Down Syndrome Test Available for Pregnant Women Under 35

May 10, 2007 01:33 PM
by findingDulcinea Staff
The majority of babies born with Down syndrome are born to women under 35, but that may change as doctors are now offering screening tests to pregnant women in this age group, igniting a debate over ethical obligations.

30 Second Summary

The American College of Obstetricians and Gynecologists has issued a new recommendation for doctors to provide a new screening test for all pregnant women regardless of age. 

Previously, amniocentesis, a prenatal screening test, was recommended only for women over 35 as they are at an increased risk for having a child with chromosomal defects. This test is safer than amniocentesis as it can diagnose chromosomal defects through one sonogram and two blood tests.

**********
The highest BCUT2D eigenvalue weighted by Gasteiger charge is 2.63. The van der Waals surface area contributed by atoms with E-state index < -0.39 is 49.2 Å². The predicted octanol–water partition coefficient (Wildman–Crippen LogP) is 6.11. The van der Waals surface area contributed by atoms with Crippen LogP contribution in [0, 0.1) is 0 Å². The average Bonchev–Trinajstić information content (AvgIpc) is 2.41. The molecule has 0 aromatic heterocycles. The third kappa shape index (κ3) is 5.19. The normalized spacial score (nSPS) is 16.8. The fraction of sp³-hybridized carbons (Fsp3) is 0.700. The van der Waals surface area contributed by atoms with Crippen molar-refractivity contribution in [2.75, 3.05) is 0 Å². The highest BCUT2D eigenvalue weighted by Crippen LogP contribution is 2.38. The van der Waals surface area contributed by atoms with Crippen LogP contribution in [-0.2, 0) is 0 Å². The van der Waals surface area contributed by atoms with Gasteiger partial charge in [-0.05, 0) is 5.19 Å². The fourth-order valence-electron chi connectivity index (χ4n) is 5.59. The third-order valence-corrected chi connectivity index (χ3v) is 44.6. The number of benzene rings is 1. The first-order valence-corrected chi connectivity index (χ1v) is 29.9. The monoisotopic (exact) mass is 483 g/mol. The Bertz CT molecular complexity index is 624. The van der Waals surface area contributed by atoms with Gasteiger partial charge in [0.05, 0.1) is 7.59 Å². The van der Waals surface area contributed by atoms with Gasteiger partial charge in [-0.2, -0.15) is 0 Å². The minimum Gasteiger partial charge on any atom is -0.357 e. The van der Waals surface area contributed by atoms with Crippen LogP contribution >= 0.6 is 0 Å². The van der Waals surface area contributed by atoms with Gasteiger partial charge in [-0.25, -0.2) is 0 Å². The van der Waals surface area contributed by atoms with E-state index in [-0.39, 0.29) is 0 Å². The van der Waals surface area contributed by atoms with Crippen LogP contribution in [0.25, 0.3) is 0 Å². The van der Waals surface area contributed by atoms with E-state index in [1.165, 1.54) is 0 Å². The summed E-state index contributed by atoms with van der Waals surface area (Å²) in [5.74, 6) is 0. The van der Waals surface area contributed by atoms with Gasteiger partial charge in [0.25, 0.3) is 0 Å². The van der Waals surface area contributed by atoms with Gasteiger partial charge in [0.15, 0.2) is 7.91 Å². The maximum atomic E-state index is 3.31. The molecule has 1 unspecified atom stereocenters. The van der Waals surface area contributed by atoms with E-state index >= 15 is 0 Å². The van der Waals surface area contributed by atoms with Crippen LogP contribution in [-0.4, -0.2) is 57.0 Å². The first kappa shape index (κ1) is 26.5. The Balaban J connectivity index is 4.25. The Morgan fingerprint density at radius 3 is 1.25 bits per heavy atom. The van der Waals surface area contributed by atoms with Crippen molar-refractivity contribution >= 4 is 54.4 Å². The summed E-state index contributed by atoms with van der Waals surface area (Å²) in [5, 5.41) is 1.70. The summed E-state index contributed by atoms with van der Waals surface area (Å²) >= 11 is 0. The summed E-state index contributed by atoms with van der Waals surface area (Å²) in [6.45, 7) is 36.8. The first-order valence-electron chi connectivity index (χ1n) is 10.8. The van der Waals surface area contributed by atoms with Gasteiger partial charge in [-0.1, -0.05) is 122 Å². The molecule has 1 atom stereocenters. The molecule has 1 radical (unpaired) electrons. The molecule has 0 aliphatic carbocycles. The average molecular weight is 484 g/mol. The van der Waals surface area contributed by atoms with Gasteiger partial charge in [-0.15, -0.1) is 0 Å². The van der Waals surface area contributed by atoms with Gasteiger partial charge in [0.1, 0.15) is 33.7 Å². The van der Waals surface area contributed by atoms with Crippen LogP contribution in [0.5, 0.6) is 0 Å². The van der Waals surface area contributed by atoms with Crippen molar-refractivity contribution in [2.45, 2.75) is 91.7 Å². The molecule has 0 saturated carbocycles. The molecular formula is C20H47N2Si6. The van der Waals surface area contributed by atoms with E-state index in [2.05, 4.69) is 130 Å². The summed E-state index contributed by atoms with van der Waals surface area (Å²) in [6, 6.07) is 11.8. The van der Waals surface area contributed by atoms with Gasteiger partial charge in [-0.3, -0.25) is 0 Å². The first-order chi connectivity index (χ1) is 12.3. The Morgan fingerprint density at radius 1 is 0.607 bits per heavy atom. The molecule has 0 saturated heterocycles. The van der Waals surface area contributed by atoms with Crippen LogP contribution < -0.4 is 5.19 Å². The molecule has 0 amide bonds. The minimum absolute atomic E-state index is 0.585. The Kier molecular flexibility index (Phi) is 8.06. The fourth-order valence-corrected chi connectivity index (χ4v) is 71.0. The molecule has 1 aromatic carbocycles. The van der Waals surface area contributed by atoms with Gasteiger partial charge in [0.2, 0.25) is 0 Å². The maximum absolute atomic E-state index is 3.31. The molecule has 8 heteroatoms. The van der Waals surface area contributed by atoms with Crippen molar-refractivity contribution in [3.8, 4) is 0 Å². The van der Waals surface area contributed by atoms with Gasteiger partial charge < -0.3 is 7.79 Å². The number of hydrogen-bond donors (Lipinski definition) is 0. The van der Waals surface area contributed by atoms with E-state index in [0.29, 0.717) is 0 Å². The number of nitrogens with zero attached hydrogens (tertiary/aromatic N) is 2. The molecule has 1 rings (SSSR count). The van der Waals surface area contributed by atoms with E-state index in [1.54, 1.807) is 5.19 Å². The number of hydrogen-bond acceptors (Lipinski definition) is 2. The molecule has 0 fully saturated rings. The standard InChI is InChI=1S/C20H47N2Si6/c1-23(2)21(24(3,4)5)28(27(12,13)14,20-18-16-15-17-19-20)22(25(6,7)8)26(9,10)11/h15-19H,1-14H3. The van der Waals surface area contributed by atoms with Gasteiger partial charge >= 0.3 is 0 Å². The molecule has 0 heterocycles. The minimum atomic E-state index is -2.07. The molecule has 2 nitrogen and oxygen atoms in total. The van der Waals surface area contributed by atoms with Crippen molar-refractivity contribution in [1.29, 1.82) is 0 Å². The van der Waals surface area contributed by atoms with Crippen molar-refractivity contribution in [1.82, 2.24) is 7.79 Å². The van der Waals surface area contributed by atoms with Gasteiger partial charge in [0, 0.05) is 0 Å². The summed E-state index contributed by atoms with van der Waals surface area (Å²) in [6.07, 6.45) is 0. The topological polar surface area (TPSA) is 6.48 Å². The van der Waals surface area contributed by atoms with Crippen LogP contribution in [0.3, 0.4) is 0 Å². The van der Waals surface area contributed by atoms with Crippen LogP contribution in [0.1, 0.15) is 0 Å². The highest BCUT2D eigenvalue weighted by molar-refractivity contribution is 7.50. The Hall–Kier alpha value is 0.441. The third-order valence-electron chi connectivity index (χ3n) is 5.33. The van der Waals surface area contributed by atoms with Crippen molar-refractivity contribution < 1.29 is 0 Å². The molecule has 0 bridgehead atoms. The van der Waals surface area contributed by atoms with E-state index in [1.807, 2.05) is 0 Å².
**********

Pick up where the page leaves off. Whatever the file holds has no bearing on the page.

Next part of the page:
Parents of children with Down syndrome are concerned about a drastic decrease in funding and support that might occur if wider prenatal testing leads to a smaller Down syndrome population.

Approximately 5,500 babies are born each year with Down syndrome. According to the New York Times, about 90 percent of women who are given a Down syndrome diagnosis have an abortion. More diagnoses as a result of increased testing could increase the rate of abortion and lower the number of babies born with Down syndrome.




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